Subscapularis-Sparing Anatomic Total Shoulder Arthroplasty



Subscapularis-Sparing Anatomic Total Shoulder Arthroplasty


Robert K. Fullick, MD

Christoph H. G. Fuchs, MD



INTRODUCTION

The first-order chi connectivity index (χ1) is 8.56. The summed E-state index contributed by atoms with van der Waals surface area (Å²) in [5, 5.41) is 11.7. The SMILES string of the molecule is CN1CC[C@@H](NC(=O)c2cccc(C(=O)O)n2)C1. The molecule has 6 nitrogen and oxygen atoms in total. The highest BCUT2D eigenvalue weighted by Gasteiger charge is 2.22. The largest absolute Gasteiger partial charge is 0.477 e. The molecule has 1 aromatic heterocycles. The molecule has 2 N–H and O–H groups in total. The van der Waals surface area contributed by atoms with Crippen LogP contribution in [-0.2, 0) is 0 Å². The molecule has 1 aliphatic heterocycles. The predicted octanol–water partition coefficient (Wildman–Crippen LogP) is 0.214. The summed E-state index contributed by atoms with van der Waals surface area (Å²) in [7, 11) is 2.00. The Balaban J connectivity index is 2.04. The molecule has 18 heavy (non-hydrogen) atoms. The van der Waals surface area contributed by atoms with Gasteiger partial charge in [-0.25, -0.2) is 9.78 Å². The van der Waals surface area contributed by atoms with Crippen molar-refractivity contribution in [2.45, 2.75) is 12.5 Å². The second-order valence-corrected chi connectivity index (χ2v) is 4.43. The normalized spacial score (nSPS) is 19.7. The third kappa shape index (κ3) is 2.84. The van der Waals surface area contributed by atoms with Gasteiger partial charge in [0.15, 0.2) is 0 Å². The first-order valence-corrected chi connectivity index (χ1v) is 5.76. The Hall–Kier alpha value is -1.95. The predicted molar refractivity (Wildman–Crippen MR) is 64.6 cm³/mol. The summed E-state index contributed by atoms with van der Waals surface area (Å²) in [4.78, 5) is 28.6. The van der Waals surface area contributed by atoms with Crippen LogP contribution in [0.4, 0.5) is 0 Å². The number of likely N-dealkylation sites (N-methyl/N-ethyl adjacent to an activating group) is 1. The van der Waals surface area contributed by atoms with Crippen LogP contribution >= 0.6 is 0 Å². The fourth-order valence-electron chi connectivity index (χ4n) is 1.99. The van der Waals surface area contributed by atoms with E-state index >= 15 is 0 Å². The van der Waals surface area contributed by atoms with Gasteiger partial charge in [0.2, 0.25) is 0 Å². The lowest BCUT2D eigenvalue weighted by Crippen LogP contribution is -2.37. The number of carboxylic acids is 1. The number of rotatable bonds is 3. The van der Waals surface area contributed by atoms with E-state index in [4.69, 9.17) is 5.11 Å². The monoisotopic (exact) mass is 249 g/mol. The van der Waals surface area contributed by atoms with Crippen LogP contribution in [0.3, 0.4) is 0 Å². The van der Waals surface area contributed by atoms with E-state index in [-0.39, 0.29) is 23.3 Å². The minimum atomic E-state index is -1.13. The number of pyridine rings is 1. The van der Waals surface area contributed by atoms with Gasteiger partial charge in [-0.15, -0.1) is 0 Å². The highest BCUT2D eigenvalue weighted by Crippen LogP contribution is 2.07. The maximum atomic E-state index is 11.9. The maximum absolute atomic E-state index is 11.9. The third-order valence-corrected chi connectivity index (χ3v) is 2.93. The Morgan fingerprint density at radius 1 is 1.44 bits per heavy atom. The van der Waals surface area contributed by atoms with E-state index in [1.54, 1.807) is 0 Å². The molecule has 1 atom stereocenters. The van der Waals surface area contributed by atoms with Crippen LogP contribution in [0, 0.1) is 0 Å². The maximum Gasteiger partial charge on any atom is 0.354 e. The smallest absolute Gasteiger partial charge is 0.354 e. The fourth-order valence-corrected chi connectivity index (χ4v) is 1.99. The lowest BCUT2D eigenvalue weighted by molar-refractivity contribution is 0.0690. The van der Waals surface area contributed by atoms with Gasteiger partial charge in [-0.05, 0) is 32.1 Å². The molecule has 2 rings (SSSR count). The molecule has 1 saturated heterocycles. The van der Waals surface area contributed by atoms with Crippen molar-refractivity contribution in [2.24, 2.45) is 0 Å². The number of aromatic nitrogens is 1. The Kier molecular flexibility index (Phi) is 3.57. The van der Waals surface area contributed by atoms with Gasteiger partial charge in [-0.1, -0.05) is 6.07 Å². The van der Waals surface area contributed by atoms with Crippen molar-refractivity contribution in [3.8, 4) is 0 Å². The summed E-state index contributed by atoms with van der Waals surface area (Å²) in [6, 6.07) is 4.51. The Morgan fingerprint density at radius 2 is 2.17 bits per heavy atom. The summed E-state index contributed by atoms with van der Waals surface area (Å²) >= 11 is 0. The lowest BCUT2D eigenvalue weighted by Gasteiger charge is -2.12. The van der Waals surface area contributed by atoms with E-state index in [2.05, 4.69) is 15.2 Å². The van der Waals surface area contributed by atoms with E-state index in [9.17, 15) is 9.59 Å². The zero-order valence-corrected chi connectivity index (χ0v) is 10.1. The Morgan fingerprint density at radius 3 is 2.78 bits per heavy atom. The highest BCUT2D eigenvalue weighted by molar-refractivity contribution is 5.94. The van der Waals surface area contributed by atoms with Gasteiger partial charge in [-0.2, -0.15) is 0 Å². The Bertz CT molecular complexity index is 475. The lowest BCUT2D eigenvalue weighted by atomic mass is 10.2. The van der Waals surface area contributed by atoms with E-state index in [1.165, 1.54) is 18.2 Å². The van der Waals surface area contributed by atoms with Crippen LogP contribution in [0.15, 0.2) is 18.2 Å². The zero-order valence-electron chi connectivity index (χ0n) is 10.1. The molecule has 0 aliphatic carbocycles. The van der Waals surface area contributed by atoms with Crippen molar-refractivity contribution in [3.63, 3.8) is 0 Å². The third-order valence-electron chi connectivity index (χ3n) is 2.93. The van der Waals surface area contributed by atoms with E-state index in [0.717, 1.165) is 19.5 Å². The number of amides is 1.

Surgery of the glenohumeral joint may be accomplished through multiple approaches. The deltopectoral, anterolateral, transacromial, and posterior approaches have all been described in the literature. The deltopectoral approach is the most commonly used approach in anatomic total shoulder arthroplasty (ATSA). This approach traditionally has required violating the subscapularis tendon by means of either tenotomy, tendon peel, or lesser tuberosity osteotomy. Anatomic repair and healing of subscapularis is critical to restore stability and adequate function following ATSA.1 Postoperative subscapularis dysfunction, fatty atrophy, and incomplete or failed healing are commonly reported in the literature and can result in pain, poor function, instability, and early failure requiring revision surgery. A multitude of different techniques for repairing the subscapularis after tenotomy, peel, and lesser tuberosity osteotomy (LTO) have been developed2,3,4,5,6,7,8,9,10,11,12 in order to improve postoperative subscapularis function. However, subscapularis dysfunction whether from partial or complete failure, weakness, or fatty atrophy continues to be an issue. Armstrong13 used ultrasound to evaluate 30 patients following tenotomy for total shoulder arthroplasty (TSA) and found a 13% failure rate of their repair. Jackson found a 47% rate of subscapularis tenotomy repair failure on ultrasound examination in 15 patients and that these patients had significantly worse disabilities of the arm, shoulder, and hand (DASH) scores.14 Miller found an abnormal lift-off and belly-press tests in 67% of patients.15 Gerber found that 37 patients treated with LTO and repair during TSA had 100% healing of the osteotomy but only 89% had a normal belly-press test and 75% had a normal lift-off test.16 Fatty infiltration was also noted to progress by one-stage in 24%, two stages in 15%, and three stages in 6% and was associated with poorer outcomes.16 These findings were supported by Qureshi who found in a retrospective review of 30 patients following LTO that 40% of patients had an abnormal belly-press examination and 17% were unable to tuck their shirt in behind their back.17 In a randomized, controlled trial of LTO versus subscapularis peel in shoulder arthroplasty, Laapner found no significant difference in functional outcomes.8 Miller reported a 5.8% revision rate after total shoulder replacement (TSR) due to subscapularis repair failure in a study of 119 patients.18 Due to these shortcomings, which persist despite numerous modifications of subscapularis management during ATSA, attention has recently been directed toward developing and modifying new approaches, which either minimize or completely avoid traumatizing the subscapularis tendon (VIDEO 20.1).1,19,20,21,22